MediaPost 2006 Online All Star: Ted Moon
Sprint Nextel's Sneaky General
Ted Moon, Director of Interactive and Innovative Media, Sprint Nextel Corp.
History buff Ted Moon learned how to take on the bigger, better-funded telecom competition from a study of Gettysburg. His hero, Gen. John Buford, held off Confederate soldiers by defending the high ground before the enemy understood the terrain.
"We are in a fierce fight with our competition, and we are outspent," says Moon, 39. Instead of going toe-to-toe, it's best to "outmaneuver them and get ahead."
To help secure the next high ground, Moon guided Sprint Nextel onto TiVo this year, offering exclusive footage from Sony Pictures' summer blockbuster "Talladega Nights." The brand bought a TiVo Showcase, a long-form video format, to promote the film, Sprint Nextel, and the relationship between the two. Sprint-branded products appeared in the film.
The Sprint Nextel partnership with the NFL follows the same principle. The Sprint brand seems to be everywhere pro football is this year, from TV to cell phones. This year Moon extended the sponsorship to target gamers by devising in-game integration with Electronic Arts' popular "Madden NFL '07" game.
Sara Devine, a former colleague of Moon's who now works for Revolution Media, says Moon learned his media planning field tactics from Nextel's long-standing NASCAR partnership. "Ted has this idea that you buy to own," says Devine, adding, "And what [Sprint Nextel] buys is smart." The idea is to find promising, new, high-impact properties and bolt the Sprint Nextel brand to all consumer touch points.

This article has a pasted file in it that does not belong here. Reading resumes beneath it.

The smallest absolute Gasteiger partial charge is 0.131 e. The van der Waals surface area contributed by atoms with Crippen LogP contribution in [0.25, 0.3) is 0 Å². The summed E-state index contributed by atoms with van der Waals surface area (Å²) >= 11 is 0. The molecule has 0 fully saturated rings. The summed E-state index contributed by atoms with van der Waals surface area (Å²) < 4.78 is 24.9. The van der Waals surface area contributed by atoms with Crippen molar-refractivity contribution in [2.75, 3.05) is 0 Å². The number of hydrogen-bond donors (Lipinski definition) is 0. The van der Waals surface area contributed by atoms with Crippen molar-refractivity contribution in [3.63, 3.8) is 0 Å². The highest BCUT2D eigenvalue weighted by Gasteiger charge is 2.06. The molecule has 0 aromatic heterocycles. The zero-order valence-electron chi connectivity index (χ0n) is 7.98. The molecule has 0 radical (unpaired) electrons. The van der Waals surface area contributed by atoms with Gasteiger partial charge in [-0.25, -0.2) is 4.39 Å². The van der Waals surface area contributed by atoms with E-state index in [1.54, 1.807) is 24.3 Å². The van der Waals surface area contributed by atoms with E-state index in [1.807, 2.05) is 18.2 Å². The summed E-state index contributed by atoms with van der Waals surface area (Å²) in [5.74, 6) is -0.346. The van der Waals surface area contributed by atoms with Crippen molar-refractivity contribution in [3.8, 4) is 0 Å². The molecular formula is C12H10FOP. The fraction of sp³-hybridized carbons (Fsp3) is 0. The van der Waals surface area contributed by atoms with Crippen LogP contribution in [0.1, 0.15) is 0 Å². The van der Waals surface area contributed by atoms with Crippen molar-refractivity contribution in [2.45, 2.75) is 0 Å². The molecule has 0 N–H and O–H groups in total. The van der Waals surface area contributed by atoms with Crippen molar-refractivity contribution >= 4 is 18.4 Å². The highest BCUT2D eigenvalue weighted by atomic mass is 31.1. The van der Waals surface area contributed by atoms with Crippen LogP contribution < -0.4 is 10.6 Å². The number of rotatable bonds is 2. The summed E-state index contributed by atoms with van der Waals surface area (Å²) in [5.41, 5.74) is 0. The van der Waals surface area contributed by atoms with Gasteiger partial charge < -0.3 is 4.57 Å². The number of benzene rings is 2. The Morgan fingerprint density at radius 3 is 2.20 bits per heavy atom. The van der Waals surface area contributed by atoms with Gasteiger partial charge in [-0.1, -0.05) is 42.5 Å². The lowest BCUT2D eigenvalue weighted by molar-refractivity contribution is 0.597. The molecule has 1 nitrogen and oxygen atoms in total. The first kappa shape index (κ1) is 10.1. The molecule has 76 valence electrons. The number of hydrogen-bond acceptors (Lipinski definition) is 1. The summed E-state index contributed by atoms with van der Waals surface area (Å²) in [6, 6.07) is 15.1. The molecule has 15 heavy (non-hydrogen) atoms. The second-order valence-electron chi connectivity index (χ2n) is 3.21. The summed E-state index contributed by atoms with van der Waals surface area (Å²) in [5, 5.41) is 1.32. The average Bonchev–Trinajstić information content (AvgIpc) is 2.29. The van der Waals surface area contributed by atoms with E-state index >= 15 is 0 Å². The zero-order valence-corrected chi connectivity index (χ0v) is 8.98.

Take last year's AOL reality show "The Biz." While other marketers meekly dipped their toes into basic pre-roll video buys, Moon and his team integrated Sprint phones into the show: Contestants actually used the phones during the Web series.
And Moon knows how to marshal the troops among Sprint Nextel's sports and entertainment marketing groups to pull off digital integration challenges. He is well known for poking holes in silos. "He rallies the multiple groups internally at Sprint," says Ed McLoughlin, partner, group planning director, Mindshare Interactive, the telecom's agency for several integrated efforts. "His best skill is getting people as enthusiastic about this stuff as he is."
Moon engineered a successful program with The Food Network that enabled viewers to receive such text-message content as recipes, ingredient lists, and alerts via their cell phones. Moon says the program generated many consumer trials of Sprint's mobile messaging and content packages. It also demonstrated how wireless technology can help with everyday chores.
"Demonstrating relevance" is the Moon mantra. "We got eyeballs, but they were quality impressions; they were seeing our phones at work," he says. "It's critical to partner with content [properties] to show what our phones can do."
Moon says the next great battlefield is user-generated content, viral content distribution, and branded entertainment content that enables consumers to remix, redistribute, and even reimagine brands. In a user-controlled mediaverse, the most relevant marketer is the one that "enables people to generate content," Moon says. Brands don't just use platforms, he concludes. "We provide the platform."